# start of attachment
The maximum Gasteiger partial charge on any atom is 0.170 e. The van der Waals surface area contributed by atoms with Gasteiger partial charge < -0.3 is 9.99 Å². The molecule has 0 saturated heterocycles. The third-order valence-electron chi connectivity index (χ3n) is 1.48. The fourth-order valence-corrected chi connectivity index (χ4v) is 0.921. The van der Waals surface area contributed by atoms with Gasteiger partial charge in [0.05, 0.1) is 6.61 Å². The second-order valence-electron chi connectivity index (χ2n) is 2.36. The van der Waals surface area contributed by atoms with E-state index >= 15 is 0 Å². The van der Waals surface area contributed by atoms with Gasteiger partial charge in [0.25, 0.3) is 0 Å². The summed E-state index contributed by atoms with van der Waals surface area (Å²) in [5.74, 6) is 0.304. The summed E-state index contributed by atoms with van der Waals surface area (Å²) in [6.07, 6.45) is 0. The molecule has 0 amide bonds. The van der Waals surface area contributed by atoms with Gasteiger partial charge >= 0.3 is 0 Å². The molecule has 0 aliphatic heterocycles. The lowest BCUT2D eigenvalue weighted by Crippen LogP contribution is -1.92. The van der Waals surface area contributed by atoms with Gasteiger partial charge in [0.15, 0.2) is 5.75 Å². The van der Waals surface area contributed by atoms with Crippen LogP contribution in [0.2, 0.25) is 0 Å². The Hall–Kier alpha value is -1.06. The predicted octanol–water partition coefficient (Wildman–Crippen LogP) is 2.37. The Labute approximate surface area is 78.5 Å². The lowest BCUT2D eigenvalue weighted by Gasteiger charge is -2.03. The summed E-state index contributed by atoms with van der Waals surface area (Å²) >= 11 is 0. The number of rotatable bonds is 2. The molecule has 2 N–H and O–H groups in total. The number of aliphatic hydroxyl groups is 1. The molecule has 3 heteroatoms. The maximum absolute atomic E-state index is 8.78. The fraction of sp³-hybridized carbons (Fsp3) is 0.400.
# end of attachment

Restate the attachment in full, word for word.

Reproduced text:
The maximum Gasteiger partial charge on any atom is 0.170 e. The van der Waals surface area contributed by atoms with Gasteiger partial charge < -0.3 is 9.99 Å². The molecule has 0 saturated heterocycles. The third-order valence-electron chi connectivity index (χ3n) is 1.48. The fourth-order valence-corrected chi connectivity index (χ4v) is 0.921. The van der Waals surface area contributed by atoms with Gasteiger partial charge in [0.05, 0.1) is 6.61 Å². The second-order valence-electron chi connectivity index (χ2n) is 2.36. The van der Waals surface area contributed by atoms with E-state index >= 15 is 0 Å². The van der Waals surface area contributed by atoms with Gasteiger partial charge in [0.25, 0.3) is 0 Å². The summed E-state index contributed by atoms with van der Waals surface area (Å²) in [5.74, 6) is 0.304. The summed E-state index contributed by atoms with van der Waals surface area (Å²) in [6.07, 6.45) is 0. The molecule has 0 amide bonds. The van der Waals surface area contributed by atoms with Gasteiger partial charge >= 0.3 is 0 Å². The molecule has 0 aliphatic heterocycles. The lowest BCUT2D eigenvalue weighted by Crippen LogP contribution is -1.92. The van der Waals surface area contributed by atoms with Gasteiger partial charge in [0.15, 0.2) is 5.75 Å². The van der Waals surface area contributed by atoms with Crippen LogP contribution in [0.2, 0.25) is 0 Å². The Hall–Kier alpha value is -1.06. The predicted octanol–water partition coefficient (Wildman–Crippen LogP) is 2.37. The Labute approximate surface area is 78.5 Å². The lowest BCUT2D eigenvalue weighted by Gasteiger charge is -2.03. The summed E-state index contributed by atoms with van der Waals surface area (Å²) >= 11 is 0. The number of rotatable bonds is 2. The molecule has 2 N–H and O–H groups in total. The number of aliphatic hydroxyl groups is 1. The molecule has 3 heteroatoms. The maximum absolute atomic E-state index is 8.78. The fraction of sp³-hybridized carbons (Fsp3) is 0.400.